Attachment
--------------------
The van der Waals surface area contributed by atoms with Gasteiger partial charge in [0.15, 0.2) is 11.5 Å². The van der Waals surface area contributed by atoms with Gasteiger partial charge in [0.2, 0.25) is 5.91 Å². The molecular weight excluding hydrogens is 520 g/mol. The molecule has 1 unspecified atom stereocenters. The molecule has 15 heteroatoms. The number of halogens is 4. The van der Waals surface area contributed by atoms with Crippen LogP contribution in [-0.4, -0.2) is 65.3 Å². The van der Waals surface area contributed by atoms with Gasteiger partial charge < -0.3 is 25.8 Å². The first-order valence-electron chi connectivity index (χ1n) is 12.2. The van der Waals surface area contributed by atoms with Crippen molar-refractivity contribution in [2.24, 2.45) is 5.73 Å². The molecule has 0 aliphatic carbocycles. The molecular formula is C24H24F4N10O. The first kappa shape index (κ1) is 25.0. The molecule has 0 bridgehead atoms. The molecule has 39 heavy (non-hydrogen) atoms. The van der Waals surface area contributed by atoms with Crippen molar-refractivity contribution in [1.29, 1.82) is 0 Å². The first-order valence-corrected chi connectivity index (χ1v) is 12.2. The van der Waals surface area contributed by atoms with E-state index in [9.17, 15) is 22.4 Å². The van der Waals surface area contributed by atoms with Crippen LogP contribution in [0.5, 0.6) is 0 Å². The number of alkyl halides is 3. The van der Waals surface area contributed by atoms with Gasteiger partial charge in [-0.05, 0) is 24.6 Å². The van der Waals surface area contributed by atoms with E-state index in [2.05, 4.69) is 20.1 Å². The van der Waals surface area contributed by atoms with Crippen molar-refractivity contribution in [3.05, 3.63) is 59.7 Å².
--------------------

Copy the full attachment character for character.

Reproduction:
The van der Waals surface area contributed by atoms with Gasteiger partial charge in [0.15, 0.2) is 11.5 Å². The van der Waals surface area contributed by atoms with Gasteiger partial charge in [0.2, 0.25) is 5.91 Å². The molecular weight excluding hydrogens is 520 g/mol. The molecule has 1 unspecified atom stereocenters. The molecule has 15 heteroatoms. The number of halogens is 4. The van der Waals surface area contributed by atoms with Crippen LogP contribution in [-0.4, -0.2) is 65.3 Å². The van der Waals surface area contributed by atoms with Gasteiger partial charge < -0.3 is 25.8 Å². The first-order valence-electron chi connectivity index (χ1n) is 12.2. The van der Waals surface area contributed by atoms with Crippen molar-refractivity contribution in [2.24, 2.45) is 5.73 Å². The molecule has 0 aliphatic carbocycles. The molecular formula is C24H24F4N10O. The first kappa shape index (κ1) is 25.0. The molecule has 0 bridgehead atoms. The molecule has 39 heavy (non-hydrogen) atoms. The van der Waals surface area contributed by atoms with Crippen molar-refractivity contribution in [1.29, 1.82) is 0 Å². The first-order valence-corrected chi connectivity index (χ1v) is 12.2. The van der Waals surface area contributed by atoms with E-state index in [9.17, 15) is 22.4 Å². The van der Waals surface area contributed by atoms with Crippen LogP contribution in [0.5, 0.6) is 0 Å². The number of alkyl halides is 3. The van der Waals surface area contributed by atoms with Gasteiger partial charge in [-0.05, 0) is 24.6 Å². The van der Waals surface area contributed by atoms with E-state index in [2.05, 4.69) is 20.1 Å². The van der Waals surface area contributed by atoms with Crippen molar-refractivity contribution in [3.05, 3.63) is 59.7 Å².